Capturing the essence of the Southwest in 1915, Oliver La Farge's Pulitzer Prize-winning first novel is an enduring American classic. At a ceremonial dance, the young, earnest silversmith Laughing Boy falls in love with Slim Girl, a beautiful but elusive "American"-educated Navajo. As they experience all of the joys and uncertainties of first love, the couple must face a changing way of life and its tragic consequences.
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OLIVER LA FARGE (1901-1963) first traveled to Navajo territory on a Harvard archaeological dig. Laughing Boy was his first novel.Excerpt. © Reprinted by permission. All rights reserved.:
He was riding the hundred miles from T’o Tlakai to Tsé Lani to attend a dance, or rather, for the horse-racing that would come afterwards. The sun was hot and his belly was empty, but life moved in rhythm with his pony loping steadily as an engine down the miles. He was lax in the saddle, leaning back, arm swinging the rope’s end in time to the horse’s lope. His new red headband was a bright colour among the embers of the sun-struck desert, undulating like a moving graph of the pony’s lope, or the music of his song —
‘Nashdui bik’é dinni, eya-a, eyo-o . . . Wildcat’s feet hurt, eya-a, eyo-o . . .’
Rope’s end, shoulders, song, all moved together, and life flowed in one stream. He threw his head back to sing louder, and listened to the echo from the cliffs on his right. He was thinking about a bracelet he should make, with four smooth bars running together, and a turquoise in the middle — if he could get the silver. He wished he could work while riding; everything was so perfect then, like the prayers, hozoji nashad, travelling in beauty. His hands, his feet, his head, his insides all were hozoji, all were very much alive. He whooped and struck up the Magpie Song till the empty desert resounded —
‘A-a-a-iné, a-a-a-iné, Ya-a-iné-ainé, ko-ya-ainé . . .’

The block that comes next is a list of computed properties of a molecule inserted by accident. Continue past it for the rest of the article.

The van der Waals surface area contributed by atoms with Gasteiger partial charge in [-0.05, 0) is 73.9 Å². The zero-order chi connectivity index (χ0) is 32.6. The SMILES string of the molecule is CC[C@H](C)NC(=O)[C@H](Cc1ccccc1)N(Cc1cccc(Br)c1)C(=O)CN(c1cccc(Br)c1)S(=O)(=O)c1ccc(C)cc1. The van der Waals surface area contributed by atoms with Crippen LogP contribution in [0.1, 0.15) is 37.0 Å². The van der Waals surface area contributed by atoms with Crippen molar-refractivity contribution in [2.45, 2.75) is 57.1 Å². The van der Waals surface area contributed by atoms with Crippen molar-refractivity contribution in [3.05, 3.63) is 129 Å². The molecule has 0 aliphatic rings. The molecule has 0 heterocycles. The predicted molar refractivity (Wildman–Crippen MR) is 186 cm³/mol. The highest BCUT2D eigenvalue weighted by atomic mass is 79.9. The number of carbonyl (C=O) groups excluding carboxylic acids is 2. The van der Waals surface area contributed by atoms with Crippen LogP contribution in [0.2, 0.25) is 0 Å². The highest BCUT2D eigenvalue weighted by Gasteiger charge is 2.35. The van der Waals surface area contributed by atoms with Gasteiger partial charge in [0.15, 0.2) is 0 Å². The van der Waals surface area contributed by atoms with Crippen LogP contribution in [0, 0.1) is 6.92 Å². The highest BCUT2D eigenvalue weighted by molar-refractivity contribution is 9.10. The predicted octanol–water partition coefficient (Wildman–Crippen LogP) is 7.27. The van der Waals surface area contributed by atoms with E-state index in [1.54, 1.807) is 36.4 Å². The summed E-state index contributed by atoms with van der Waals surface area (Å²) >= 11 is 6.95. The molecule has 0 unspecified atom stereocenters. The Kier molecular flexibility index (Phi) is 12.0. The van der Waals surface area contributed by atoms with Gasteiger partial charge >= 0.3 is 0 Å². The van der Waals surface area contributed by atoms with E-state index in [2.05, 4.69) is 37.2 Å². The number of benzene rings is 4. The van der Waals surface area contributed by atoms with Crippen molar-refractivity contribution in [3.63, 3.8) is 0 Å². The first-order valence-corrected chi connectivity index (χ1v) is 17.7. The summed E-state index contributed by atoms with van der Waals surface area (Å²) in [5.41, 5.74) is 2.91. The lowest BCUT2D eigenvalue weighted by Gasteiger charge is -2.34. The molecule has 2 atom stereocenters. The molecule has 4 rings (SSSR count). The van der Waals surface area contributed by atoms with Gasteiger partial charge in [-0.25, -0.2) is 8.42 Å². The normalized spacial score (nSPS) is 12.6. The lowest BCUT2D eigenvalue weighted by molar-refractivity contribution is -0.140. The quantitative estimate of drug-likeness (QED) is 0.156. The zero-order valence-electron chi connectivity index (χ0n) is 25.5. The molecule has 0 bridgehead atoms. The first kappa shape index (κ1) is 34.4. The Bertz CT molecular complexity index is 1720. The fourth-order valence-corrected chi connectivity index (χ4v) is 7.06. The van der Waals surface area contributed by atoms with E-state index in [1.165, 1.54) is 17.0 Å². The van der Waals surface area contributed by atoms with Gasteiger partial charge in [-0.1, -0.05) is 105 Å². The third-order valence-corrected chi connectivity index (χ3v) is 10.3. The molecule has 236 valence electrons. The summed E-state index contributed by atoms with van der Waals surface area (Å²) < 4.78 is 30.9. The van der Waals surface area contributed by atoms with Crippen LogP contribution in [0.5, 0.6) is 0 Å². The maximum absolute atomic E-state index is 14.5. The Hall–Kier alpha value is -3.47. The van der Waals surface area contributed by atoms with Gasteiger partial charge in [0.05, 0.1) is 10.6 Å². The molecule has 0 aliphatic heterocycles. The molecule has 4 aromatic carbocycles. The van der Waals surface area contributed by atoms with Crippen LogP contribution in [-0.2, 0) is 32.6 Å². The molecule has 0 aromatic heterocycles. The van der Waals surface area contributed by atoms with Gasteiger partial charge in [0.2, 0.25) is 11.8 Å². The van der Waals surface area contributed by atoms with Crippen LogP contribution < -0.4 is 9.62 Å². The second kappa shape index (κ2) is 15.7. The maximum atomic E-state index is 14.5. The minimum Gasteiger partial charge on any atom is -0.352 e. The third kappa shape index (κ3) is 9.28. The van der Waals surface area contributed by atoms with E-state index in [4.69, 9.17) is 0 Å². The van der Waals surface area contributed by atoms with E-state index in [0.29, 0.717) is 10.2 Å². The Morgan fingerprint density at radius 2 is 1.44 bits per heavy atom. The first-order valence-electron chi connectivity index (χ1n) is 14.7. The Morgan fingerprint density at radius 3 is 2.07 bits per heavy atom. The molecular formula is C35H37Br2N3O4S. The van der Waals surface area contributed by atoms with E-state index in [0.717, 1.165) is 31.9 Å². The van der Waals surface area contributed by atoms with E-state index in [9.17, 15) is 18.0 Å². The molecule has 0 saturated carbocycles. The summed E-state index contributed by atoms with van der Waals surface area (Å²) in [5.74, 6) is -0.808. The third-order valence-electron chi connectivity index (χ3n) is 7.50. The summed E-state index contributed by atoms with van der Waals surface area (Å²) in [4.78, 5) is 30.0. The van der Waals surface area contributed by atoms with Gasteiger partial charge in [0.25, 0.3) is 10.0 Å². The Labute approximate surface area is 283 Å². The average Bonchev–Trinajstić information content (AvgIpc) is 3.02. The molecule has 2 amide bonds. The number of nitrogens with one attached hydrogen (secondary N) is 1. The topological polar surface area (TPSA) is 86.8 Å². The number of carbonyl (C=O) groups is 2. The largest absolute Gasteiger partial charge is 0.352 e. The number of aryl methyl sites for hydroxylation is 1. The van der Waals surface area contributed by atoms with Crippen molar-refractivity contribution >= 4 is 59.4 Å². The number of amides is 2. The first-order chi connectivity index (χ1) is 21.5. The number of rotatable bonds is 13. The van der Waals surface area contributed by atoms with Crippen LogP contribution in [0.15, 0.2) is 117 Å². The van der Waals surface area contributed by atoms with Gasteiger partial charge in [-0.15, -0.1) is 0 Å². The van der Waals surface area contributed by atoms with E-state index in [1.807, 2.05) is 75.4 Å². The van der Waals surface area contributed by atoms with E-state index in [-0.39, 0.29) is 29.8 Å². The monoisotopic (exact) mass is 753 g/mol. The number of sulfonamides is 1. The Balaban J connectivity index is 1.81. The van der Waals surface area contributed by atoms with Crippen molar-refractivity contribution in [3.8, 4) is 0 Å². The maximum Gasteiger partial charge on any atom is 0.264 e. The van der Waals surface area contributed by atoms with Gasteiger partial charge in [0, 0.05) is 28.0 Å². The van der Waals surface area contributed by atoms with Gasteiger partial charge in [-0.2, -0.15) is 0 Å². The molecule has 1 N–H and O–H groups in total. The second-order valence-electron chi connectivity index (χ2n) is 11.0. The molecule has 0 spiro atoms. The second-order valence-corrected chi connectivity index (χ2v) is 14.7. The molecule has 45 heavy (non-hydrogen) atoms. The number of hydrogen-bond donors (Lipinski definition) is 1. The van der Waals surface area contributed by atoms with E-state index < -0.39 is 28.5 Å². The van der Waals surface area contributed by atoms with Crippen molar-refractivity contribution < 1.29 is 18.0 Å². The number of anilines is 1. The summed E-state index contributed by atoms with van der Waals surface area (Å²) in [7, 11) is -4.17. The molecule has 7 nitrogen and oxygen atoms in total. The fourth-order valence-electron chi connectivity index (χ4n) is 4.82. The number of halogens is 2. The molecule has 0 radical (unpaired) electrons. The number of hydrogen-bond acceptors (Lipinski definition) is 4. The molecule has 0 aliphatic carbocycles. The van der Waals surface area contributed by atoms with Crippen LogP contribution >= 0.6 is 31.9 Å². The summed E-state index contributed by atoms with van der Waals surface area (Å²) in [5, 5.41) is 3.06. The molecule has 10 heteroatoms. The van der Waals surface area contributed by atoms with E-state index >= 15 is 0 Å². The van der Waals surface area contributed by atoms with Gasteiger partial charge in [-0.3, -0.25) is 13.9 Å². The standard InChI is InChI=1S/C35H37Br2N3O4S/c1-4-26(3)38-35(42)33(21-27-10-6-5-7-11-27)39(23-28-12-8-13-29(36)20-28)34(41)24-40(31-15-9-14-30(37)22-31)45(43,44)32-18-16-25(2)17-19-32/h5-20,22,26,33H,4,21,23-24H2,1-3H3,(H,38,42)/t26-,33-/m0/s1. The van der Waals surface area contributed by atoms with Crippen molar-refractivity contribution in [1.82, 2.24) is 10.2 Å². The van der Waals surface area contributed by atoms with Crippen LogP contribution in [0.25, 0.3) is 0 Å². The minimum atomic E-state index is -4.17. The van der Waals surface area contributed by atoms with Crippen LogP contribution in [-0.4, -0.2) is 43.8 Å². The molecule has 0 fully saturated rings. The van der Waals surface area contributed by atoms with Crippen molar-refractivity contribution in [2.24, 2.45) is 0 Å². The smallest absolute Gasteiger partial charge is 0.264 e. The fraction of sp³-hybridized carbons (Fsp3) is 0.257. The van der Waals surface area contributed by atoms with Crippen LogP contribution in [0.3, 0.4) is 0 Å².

He was lean, slender, tall, and handsome, Laughing Boy, with a new cheap headband and a borrowed silver belt to make ragged clothes look fine. At noon, having no money, he begged coffee from a trader at Chinlee and went on, treasuring his hunger because of the feasting to come. Now he began to meet Navajos of all ages, riding to the dance. The young men bunched together — a line of jingling bridles, dark, excited faces, flashing silver, turquoise, velveteen shirts, dirty, ragged overalls, a pair of plaid calico leggins, a pair of turkey-red ones. Some of them were heavy with jewelry; Horse Giver’s Son wore over four hundred dollars in silver alone; most of them had more than Laughing Boy. They stopped to look at his bow-guard, which he himself had made. ‘I am a good jeweller,’ he said, elated; ‘I make silver run like a song.’ ‘You should make a song about yourself,’ they told him, ‘and teach the burros to sing it.’ ‘Have you had any rain up by T’o Tlakai?’ ‘No, it is just like last year. It is the devil. The grass is all dried up and the sheep are dying.’ ‘They had a cloudburst over by T’isya Lani. It washed out the dam.’ ‘It washed out the missionary’s house, they say. His wife ran out in something thin and got wet, they say.’ ‘Ei-yei!’ Tall Hunter and his wife drove past in a brand-new buckboard behind two fast-trotting, grey mules. He owned over five hundred head of horses, and his wife had thick strings of turquoise and coral around her neck. ‘His brother is in jail for stealing cattle, they say.’ ‘What is jail?’ asked Laughing Boy. Slender Hair explained: ‘It is something the American Chief does to you. He puts you in a room of stone, like a Moqui house, only it is dark and you can’t get out. People die there, they say. They haven’t any room; they can’t see anything, they say. I do not like to talk about it.’ Laughing Boy thought, I should rather die. He wanted to ask more, but was ashamed to show his ignorance before these southern Navajos, many of whom wore hats like Americans, and who knew so much of Americans’ ways. They raced. His horse was tired, but it won by a nose, which was just as well, since he had bet his bow-guard. Now he had six dollars. He hoped there would be gambling. Tsé Lani showed a distant bonfire in the dusk, with mounted Indians moving in on it like spokes of a wheel. About two hundred young men came together half a mile away, making their ponies prance, exchanging greetings. Crooked Ear carried the ceremonial wand. Now they all lined up, with the dull, red sunset behind their black figures. They started going like getting off to a race, right into a gallop, yelling. Over by the fire was shouting, and another line tearing towards them. The world was full of a roar of hooves and two walls of noise rushing together, the men leaning forward over their horses’ necks, mouths wide. ‘E-e-e-e-e!’ They met in a great swirl of plunging, dodging horses, and swept on all together, whooping for dear life, with the staff in front of them, almost onto the fire, then dissolved with jingling of bits, laughter, and casual jokes as they unsaddled by the pool. The steady motion of excitement was slowed then, in the last of the day, by the rocks and the pinons, by the reflection of the sky in the pool where flat, vague silhouettes of horses stooped to drink. The voices of many people, the twinkling of fires continuued the motif, joining the time of quiet with elation past and to come; a little feeling of expectation in Laughing Boy’s chest, a joyful emptiness, part hungeeeeer and part excitement. He tended his pony minutely. The little mare had had two days of loping; shortly he wanted to race her; three days of rest would not be too much. She was his only horse; he had traded two others for her. She was tough, as a horse had to be to live at all in the North country. He ran his hands down her withers, feeling the lean, decisive muscles. In all that section, from Dennihuitso to Biltabito, from T’o Tlikahn to T’o Baka, where he knew every horse by sight, she was the best, but she would meet some competition here. He felt as if she were his own creation, like the bowguard; at least he had selected her, as he had chosen the soft blue turquoise in the ornament. Little, compact, all black save for the tiny white spot on her forehead, she had the ugly Roman nose of character. She was like an arrow notched to a taut bowstring — a movement of the hand would release level flight swiftly to a mark. He was thinking some of these things, half hearing the noises of the people. Just like the prayer, ‘travelling in beauty.’ It would be good to be a singer as well, to express all these things through the prayers. He would like to know many of them, to learn to conduct the Mountain Chant, and know all the beautiful stories behind the songs and ceremonies inside the Dark Circle of Branches. That would be really on the trail of beauty; to work in silver and turquoise, own soft-moving ponies, and lead the Mountain Chant. Just thinking about it was good. It made him feel cool inside.